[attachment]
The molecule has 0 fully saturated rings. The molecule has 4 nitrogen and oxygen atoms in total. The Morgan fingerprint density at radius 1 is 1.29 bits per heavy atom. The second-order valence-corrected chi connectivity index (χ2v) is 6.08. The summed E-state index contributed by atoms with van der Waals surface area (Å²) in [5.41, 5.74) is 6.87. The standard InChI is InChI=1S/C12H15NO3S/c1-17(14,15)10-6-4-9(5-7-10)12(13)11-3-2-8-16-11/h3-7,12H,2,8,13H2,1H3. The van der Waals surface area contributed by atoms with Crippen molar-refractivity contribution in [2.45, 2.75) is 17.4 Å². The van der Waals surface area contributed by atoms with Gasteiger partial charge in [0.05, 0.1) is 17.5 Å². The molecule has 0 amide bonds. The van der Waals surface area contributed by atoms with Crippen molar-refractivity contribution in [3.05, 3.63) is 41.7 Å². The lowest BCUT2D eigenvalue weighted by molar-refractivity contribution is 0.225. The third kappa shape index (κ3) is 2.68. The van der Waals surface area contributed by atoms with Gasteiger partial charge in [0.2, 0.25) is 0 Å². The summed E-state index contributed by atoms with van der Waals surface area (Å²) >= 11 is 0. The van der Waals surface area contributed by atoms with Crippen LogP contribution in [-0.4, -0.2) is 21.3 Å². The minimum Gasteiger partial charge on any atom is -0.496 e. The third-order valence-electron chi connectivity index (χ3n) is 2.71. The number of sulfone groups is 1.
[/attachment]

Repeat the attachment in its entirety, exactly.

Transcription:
The molecule has 0 fully saturated rings. The molecule has 4 nitrogen and oxygen atoms in total. The Morgan fingerprint density at radius 1 is 1.29 bits per heavy atom. The second-order valence-corrected chi connectivity index (χ2v) is 6.08. The summed E-state index contributed by atoms with van der Waals surface area (Å²) in [5.41, 5.74) is 6.87. The standard InChI is InChI=1S/C12H15NO3S/c1-17(14,15)10-6-4-9(5-7-10)12(13)11-3-2-8-16-11/h3-7,12H,2,8,13H2,1H3. The van der Waals surface area contributed by atoms with Crippen molar-refractivity contribution in [2.45, 2.75) is 17.4 Å². The van der Waals surface area contributed by atoms with Gasteiger partial charge in [0.05, 0.1) is 17.5 Å². The molecule has 0 amide bonds. The van der Waals surface area contributed by atoms with Crippen molar-refractivity contribution in [3.05, 3.63) is 41.7 Å². The lowest BCUT2D eigenvalue weighted by molar-refractivity contribution is 0.225. The third kappa shape index (κ3) is 2.68. The van der Waals surface area contributed by atoms with Gasteiger partial charge in [0.2, 0.25) is 0 Å². The summed E-state index contributed by atoms with van der Waals surface area (Å²) >= 11 is 0. The van der Waals surface area contributed by atoms with Crippen LogP contribution in [-0.4, -0.2) is 21.3 Å². The minimum Gasteiger partial charge on any atom is -0.496 e. The third-order valence-electron chi connectivity index (χ3n) is 2.71. The number of sulfone groups is 1.